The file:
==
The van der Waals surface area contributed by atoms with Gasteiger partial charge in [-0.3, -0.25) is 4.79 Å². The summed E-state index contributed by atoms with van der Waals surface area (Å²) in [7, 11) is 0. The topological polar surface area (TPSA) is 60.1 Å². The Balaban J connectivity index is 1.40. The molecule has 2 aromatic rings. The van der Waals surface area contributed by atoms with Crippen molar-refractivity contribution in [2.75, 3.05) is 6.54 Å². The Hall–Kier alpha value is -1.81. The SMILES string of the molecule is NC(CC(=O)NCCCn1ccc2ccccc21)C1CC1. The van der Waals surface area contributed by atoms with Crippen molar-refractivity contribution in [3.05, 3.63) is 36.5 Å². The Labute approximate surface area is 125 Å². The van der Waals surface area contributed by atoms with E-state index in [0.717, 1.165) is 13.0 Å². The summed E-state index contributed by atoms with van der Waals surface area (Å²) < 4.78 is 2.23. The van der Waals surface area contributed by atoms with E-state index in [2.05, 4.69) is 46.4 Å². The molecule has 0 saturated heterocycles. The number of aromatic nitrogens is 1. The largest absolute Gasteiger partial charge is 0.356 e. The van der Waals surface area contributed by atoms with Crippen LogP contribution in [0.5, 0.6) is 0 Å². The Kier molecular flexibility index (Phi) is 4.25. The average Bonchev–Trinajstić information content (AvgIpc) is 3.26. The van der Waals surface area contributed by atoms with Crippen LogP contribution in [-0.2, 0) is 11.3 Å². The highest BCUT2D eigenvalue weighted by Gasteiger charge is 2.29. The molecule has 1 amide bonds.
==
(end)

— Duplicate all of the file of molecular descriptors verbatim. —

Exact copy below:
The van der Waals surface area contributed by atoms with Gasteiger partial charge in [-0.3, -0.25) is 4.79 Å². The summed E-state index contributed by atoms with van der Waals surface area (Å²) in [7, 11) is 0. The topological polar surface area (TPSA) is 60.1 Å². The Balaban J connectivity index is 1.40. The molecule has 2 aromatic rings. The van der Waals surface area contributed by atoms with Crippen molar-refractivity contribution in [2.75, 3.05) is 6.54 Å². The Hall–Kier alpha value is -1.81. The SMILES string of the molecule is NC(CC(=O)NCCCn1ccc2ccccc21)C1CC1. The van der Waals surface area contributed by atoms with Crippen molar-refractivity contribution in [3.05, 3.63) is 36.5 Å². The Labute approximate surface area is 125 Å². The van der Waals surface area contributed by atoms with E-state index in [0.717, 1.165) is 13.0 Å². The summed E-state index contributed by atoms with van der Waals surface area (Å²) < 4.78 is 2.23. The van der Waals surface area contributed by atoms with E-state index in [2.05, 4.69) is 46.4 Å². The molecule has 0 saturated heterocycles. The number of aromatic nitrogens is 1. The largest absolute Gasteiger partial charge is 0.356 e. The van der Waals surface area contributed by atoms with Crippen LogP contribution in [0.5, 0.6) is 0 Å². The Kier molecular flexibility index (Phi) is 4.25. The average Bonchev–Trinajstić information content (AvgIpc) is 3.26. The van der Waals surface area contributed by atoms with Crippen LogP contribution in [-0.2, 0) is 11.3 Å². The highest BCUT2D eigenvalue weighted by Gasteiger charge is 2.29. The molecule has 1 amide bonds.